Geelong/North Hobart/Tasmania, 1932-61
COACHING CAREER – 134 Games (90 Wins, 44 Losses)
- North Hobart captain-coach/coach 1938-41, 1945, 1947-48 (122 Games: 89 Wins, 33 Losses)
- Cooee captain-coach 1946 (7 Games: 0 Wins, 7 Losses)
- North Hobart TANFL premiership coach 1938, 1939, 1940, 1941, 1945, 1947
- North Hobart State premiership coach 1939, 1940, 1941, 1945
- Tasmanian state coach 1960-61 (5 games: 1 Win, 4 Losses)
- Tasmanian National Carnival coach 1961 (Brisbane)
- Coached Tasmania to famous victory over Victoria at York Park, 1960
- North Hobart Team of the Century (Coach)
- 65 games, 221 goals for Geelong, 1932-37
- 74 games, 286 goals for North Hobart, 1939-41, 1945, 1947
- 3 games, 4 goals for Cooee, 1946
- Geelong VFL premiership player 1937
- North Hobart TANFL premiership player 1939, 1940, 1941, 1945, 1947
- North Hobart State premiership player 1939, 1940, 1941, 1945
- Geelong Leading Goalkicker 1934 (45), 1936 (58), 1937 (71)
- TANFL leading Goalkicker 1939 (61), 1940 (69), 1941 (64)
- North Hobart Leading Goalkicker 1939, 1940, 1941
- One game, one goal for NWFU, 1946
A great player with Geelong in the VFL and later North Hobart in Tasmania, it is for his skill as a coach that Jack Metherell is most widely recognised, especially in the Apple Isle, where he led North Hobart to six premierships and Tasmania itself to its most famous footballing victory of all time.
Originally from Perth, Metherell played junior football with Subiaco before he crossed the country to join Geelong in the VFL in 1932, where his older brother Len had already established himself. Solidly built but surprisingly agile, Metherell became a great goalkicker for Geelong, topping the Cats’ goalkicking table three times. This included their premiership year of 1937, when he booted 71 majors – including four in the Grand Final – and finished just one goal behind Collingwood legend Gordon Coventry in the race to be the league’s foremost sharpshooter.
After 65 games with the Cats, Metherell was courted by TANFL side North Hobart to join the club as captain-coach. Despite the fact that he did eventually leave, Geelong refused to officially clear him, even after the intervention of Tasmanian premier Albert Ogilvie, meaning that Metherell was forced to sit out the 1938 season and coach from the sidelines. His absence made little difference however, as the Demons overcame Lefroy by 12 points to claim the flag; Metherell did actually make one appearance for the Robins late in the season, and gave the Robins a fantastic glimpse of the sort of player they would inherit the following season by booting eight goals in an unofficial exhibition match against a touring team from Kalgoorlie, WA. Metherell more than lived up to the hype when he returned full time, topping the TANFL goal-kicking table for three consecutive years from 1939-41, along the way guiding North Hobart to a hat trick of league and state premierships.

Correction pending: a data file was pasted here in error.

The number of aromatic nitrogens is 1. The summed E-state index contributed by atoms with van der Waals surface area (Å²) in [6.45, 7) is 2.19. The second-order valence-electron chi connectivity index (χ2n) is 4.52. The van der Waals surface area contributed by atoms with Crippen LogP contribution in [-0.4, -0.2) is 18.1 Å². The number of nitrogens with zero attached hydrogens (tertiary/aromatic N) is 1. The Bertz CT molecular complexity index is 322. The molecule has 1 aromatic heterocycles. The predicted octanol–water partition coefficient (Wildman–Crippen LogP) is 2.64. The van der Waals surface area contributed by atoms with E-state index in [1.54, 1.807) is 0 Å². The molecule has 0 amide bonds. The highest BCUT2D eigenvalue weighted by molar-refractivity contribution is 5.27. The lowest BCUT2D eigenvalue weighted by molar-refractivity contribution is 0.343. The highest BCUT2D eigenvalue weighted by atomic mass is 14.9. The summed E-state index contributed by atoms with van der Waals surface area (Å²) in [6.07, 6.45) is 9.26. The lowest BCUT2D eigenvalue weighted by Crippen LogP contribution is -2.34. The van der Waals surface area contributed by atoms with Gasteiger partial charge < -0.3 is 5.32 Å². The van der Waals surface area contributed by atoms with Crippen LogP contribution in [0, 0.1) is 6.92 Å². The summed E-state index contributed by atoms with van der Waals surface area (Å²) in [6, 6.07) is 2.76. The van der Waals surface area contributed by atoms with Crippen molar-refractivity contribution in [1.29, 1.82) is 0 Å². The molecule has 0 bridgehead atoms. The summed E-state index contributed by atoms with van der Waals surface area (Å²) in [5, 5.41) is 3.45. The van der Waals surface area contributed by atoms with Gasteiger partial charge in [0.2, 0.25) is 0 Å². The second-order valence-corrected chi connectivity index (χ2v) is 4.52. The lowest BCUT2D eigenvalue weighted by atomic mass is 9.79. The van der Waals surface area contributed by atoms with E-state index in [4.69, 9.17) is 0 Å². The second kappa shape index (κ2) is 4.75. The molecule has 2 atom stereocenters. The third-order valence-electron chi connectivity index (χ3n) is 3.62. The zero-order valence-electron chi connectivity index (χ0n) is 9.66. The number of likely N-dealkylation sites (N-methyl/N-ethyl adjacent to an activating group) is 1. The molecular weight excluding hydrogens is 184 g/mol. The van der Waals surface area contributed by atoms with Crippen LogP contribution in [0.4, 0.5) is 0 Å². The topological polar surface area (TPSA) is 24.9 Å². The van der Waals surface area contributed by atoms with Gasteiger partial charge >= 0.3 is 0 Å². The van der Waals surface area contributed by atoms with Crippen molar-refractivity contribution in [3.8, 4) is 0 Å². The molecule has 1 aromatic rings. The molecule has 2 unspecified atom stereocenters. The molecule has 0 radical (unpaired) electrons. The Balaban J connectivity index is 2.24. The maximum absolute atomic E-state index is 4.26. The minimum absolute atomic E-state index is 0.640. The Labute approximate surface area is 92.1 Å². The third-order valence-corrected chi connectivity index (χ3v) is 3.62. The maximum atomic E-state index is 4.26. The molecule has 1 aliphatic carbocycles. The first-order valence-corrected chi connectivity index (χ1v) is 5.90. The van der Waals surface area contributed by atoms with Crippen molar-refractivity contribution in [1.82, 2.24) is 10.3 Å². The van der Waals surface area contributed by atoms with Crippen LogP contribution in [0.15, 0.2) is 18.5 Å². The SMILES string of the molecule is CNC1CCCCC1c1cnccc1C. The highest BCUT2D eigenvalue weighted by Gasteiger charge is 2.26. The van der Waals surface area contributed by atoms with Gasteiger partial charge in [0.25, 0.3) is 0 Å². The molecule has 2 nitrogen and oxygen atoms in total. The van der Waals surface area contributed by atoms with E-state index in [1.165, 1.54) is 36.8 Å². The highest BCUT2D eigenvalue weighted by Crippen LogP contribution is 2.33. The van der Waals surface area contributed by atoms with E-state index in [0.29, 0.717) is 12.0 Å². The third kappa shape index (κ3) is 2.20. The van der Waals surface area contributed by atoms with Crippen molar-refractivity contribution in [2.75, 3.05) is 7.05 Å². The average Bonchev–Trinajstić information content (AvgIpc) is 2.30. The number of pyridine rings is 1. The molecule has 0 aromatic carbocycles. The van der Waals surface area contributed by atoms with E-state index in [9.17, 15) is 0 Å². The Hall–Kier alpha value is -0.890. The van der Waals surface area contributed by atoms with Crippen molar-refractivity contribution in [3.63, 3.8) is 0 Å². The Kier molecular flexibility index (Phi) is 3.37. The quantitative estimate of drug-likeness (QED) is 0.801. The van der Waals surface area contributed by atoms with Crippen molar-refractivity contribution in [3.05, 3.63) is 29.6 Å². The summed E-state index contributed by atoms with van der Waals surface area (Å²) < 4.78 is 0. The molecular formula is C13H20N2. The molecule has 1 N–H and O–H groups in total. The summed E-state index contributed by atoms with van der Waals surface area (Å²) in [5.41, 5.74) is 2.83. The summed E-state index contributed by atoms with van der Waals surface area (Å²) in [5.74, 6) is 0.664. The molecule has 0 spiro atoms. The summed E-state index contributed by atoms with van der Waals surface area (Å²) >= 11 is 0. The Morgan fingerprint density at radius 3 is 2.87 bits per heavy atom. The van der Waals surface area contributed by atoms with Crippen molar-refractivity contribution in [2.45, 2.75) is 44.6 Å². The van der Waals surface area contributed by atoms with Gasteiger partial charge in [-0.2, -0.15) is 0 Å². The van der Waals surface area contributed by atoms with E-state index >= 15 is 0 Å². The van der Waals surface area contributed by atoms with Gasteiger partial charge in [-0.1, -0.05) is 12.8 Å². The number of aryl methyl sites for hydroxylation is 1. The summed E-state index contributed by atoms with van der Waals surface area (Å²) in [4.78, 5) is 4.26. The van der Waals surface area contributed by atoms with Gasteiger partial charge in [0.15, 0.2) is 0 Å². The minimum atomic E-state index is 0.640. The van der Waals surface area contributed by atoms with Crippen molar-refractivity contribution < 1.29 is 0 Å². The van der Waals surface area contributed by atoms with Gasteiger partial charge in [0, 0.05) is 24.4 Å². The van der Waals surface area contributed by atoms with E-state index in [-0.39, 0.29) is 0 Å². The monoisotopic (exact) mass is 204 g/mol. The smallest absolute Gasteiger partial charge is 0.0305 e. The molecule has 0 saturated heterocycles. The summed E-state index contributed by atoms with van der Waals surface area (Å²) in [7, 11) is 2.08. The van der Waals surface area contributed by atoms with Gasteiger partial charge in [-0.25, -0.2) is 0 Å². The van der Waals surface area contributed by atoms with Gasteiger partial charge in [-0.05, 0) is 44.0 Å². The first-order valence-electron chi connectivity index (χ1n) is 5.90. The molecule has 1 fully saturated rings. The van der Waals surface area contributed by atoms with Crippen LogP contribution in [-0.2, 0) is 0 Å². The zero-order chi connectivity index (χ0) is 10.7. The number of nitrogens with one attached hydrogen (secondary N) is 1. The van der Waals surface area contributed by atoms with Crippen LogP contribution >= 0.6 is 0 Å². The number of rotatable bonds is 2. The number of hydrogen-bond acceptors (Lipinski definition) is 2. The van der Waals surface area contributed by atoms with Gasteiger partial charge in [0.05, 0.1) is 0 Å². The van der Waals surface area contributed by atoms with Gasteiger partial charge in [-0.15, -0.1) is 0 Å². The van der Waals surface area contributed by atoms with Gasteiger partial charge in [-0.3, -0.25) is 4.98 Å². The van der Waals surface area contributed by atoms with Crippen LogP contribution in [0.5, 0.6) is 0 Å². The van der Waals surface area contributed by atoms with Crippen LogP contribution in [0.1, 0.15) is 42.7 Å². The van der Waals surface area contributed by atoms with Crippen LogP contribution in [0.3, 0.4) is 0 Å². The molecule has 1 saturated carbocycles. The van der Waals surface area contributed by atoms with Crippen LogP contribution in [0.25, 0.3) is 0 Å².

After the Second World War, Metherell resumed at North Hobart in 1945 – winning another TANFL-state premiership double – before heading to the north of the state to take on the role of captain-coach of Cooee in the NWFU in 1946. The move proved somewhat unsuccessful, with Metherell failing to win any of his seven matches in charge, and before the season was over he requested – and was granted – a clearance back to North Hobart. Back in the red and blue for season 1947, Metherell led the Robins to another TANFL premiership before finally hanging up his boots at the age of 35. He continued as non-playing coach for one more season in 1948 before departing the club for good, continuing to play in the Southern Districts Football Association for a number of years.
After his playing career ended, Metherell turned his hand to umpiring, even officiating as a field umpire in a number of TANFL matches, but coaching was always Metherell’s first passion, and he was appointed as Tasmania’s coach for interstate matches in 1960. In his first match in charge, he oversaw what has gone down as the most famous victory in the history of Tasmanian football, as on June 13th 1960, Tasmania defeated the might of the VFL by seven points in Launceston. Unfortunately, that would be the only win of Metherell’s tenure as state coach, with Tasmania failing to win any of his four subsequent matches in charge, including three winless games at the 1961 National Carnival in Brisbane. However, despite his lack of success in the aftermath of the win over Victoria, Metherell’s legacy as a great of Tasmanian coaching was already secure.